Chelina Odbert: Kounkuey Design Initiative, Kenya

Kounkuey Design Initiative, Chelina Odbert

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Kounkuey Design Initiative (KDI), operable panels regulate air and light in the gathering space and double as drying racks for the women’s weaving cooperative, Nairobi, Kenya, 2010. Courtesy, KDI

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KDI, Kibera Productive Public Space, former dump in Kibera slum now a community hub that hosts social, economic, and ecological activities. Built of reclaimed and local materials, Nairobi, Kenya, 2010. Photo, Luke Clark Tyler/KDI

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KDI, simple bridge using local materials creates a new link between two previously unconnected villages in Kibera. Photo, Joe Mulligan/KDI

In 2006, while a student at the Harvard Graduate School of Design (GSD), I started Kounkuey Design Initiative (with classmates Jennifer Toy, Arthur Adeya, Ellen Schneider, Kotch Voraakhom, and Patrick Curran) as a way to address neglected urban environments, that other design firms were reluctant or ill-equipped to address. Our first site was Kibera, a slum—one of the world’s largest—in Nairobi, Kenya. There we repositioned design as a mechanism to alleviate some of the consequences of poverty and environmental degradation.

We knew it wouldn’t be enough to just come up with an innovative design strategy. We also had to conceive a new model for the design process and for project delivery. In the past, top-down approaches lacked the full assent and participation of local people needed for making a lasting difference. On the other hand, projects conceived as grass roots efforts were never able to get off the ground because of inadequate resources. So we designed KDI to operate in between those approaches, taking the necessary components from each. As designers positioned in this way, we bring resources and technical expertise to the table, but we also directly engage the community in a highly participatory design process. From the very beginning of projects, we collaborate with residents on design, administration, construction, and maintenance. Our goal is to empower residents (and local design professionals) to an extent that puts KDI out of business.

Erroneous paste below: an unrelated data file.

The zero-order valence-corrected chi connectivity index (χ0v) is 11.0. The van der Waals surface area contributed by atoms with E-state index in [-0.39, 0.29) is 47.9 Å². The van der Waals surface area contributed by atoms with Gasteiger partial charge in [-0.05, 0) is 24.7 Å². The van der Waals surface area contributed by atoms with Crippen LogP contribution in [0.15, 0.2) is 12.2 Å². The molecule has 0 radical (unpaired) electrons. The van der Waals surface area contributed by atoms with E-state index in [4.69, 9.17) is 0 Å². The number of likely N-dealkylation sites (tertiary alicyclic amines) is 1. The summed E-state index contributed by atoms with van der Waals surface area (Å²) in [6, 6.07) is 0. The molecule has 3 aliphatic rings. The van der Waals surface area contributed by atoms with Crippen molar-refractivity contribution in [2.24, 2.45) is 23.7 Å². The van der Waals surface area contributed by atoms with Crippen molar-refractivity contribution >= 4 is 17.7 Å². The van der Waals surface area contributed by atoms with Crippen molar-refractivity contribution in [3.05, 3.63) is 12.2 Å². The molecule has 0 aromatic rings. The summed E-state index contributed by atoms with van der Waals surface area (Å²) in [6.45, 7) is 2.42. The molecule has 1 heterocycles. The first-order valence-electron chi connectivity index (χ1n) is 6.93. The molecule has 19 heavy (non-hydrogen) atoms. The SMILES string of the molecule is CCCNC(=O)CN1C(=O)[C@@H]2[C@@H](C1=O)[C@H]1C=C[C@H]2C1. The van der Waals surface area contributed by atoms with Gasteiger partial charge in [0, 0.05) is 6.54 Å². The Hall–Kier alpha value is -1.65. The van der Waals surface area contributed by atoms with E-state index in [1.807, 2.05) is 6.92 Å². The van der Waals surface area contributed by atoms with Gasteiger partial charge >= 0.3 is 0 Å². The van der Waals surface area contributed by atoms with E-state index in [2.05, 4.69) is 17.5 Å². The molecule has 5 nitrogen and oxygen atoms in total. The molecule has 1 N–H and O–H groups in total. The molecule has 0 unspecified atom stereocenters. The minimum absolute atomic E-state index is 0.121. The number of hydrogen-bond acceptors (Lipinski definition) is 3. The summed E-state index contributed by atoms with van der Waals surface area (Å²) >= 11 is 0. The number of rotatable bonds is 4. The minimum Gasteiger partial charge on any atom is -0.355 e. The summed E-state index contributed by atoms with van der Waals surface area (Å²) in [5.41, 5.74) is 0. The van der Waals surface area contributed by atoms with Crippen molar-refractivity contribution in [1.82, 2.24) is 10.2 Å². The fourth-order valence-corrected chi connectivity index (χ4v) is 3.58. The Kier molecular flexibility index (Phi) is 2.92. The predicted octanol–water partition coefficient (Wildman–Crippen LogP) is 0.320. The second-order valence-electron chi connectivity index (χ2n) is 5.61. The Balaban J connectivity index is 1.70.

In Kibera, we have designed (and are in the process of building) a larger network of what we’ve come to call “productive public spaces.” We use unoccupied waste spaces to address the most urgent needs identified by residents—improved sanitation, relief from environmental hazards, and generation of income. Our first site serves several thousand people; it reclaims a former dump on the banks of a highly polluted river to build financially self-sufficient community amenities.

Composting, for example, makes use of food waste and produces a natural fertilizer that can be sold to farmers; some of the resulting income is used for long-term site maintenance. We also worked to provide a water tap fed by harvested rainwater, an organic garden and vegetable stand, a playground, a park, an office, and a multi-purpose gathering space. Our second site also includes showers, a toilet block, and daycare center for single mothers.

With our first project now complete, residents are eager to keep up the momentum. The space is very well used, in fact overused. (Twelve kids ride a seesaw at once, and a new bridge has opened up a very desirable circulation route.) The design and construction occurred punctually, but the programmatic elements—organizing the community’s capacity to build, maintain, and operate the site—took longer than we expected. Now that we have laid that groundwork and have formally organized groups with leadership structures in place, we will be able to undertake interventions more efficiently. We recently issued requests for proposals to about a hundred community groups and received over thirty responses. We are now working with three of them on our second project; things are moving quickly.